As ‘Falsum’ says:
“Klein abandons the critical approach she applies to the prevailing right- wing order, giving the left-wing largely sympathetic treatment where the climate is concerned.”
I have been struggling to put together a coherent ‘manifesto of ecological, ethical and economic sustainability’ for some time, and imagined as I began this weighty 500+ page tome, that this might indeed be the book that ‘changes everything’. I found my self impatiently flipping pages to get beyond the endless documentation of local environmental ‘lock-the-gates’ style anti-mining movements which always worry me when they put the likes of Drew Hutton into the same frame as Alan Jones. In the end I have to agree that we are left, not with a credible pathway towards the future we all want, and our grandchildren must have, just a vague pointer in the general direction, which might recede into comfortable indifference once the NIMBY problem is solved.
Do you have any more practical plans for ‘global revolution’?
really glad you liked my friend’s review – I will let him know!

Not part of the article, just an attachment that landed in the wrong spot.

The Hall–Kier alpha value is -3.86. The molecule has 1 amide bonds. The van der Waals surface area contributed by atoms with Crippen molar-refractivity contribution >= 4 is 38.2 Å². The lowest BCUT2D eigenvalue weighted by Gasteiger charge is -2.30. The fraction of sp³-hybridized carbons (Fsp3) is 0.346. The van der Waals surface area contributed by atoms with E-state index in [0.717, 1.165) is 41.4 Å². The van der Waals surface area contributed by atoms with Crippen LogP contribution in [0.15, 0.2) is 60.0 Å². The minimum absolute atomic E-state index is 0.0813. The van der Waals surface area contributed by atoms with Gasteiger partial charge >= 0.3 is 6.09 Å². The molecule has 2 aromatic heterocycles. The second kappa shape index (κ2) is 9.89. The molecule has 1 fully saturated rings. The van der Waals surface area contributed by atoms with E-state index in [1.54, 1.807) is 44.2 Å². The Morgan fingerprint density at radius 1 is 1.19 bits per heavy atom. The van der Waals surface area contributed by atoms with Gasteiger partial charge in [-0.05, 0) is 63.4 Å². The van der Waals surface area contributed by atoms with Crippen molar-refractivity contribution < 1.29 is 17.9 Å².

In terms of practical plans, well, I am studying in the field of what is known as ‘Sustainability Transitions’. I was just at a conference in Brighton, and I have to say there were some very very bright people there, but they were struggling to see how we can make the changes (huge in scale) in the time (very VERY limited) that we have left. You can in *theory* make the numbers add up to emissions reductions that keep us under two degrees but
a) people have twigged to the point that two degrees is by no means safe
b) to make the numbers work, you need large scale roll out of nuclear and CCS by… 2020, basically.
So we need to repeal some of the laws of physics, and we need a time machine to take us back to the 1980s so we can have a better bash at turning the public concern of 1988-1990 into a proper framework convention with targets and timetables. And who stopped that from happening the first time round? The USA, under the influence of its fossil fuel lobby.
In terms of policy change/behaviour change – what has intermittently worked in the past is relentless pressure from social movements that grow,learn, organise and win. But to do that you need constant influxes of new blood, and help from people who are too busy raising kids/working two jobs/are mildly agoraphobic etc etc. Unfortunately, the ‘model’ of social movement organisation we use is stuck in the 1960s, with ‘feeder’ meetings that then lead to a big demonstration with placards and marches etc. Social Movements 1.0, basically is what we still run, with a little clickitivism to make ourselves feel all 21st century.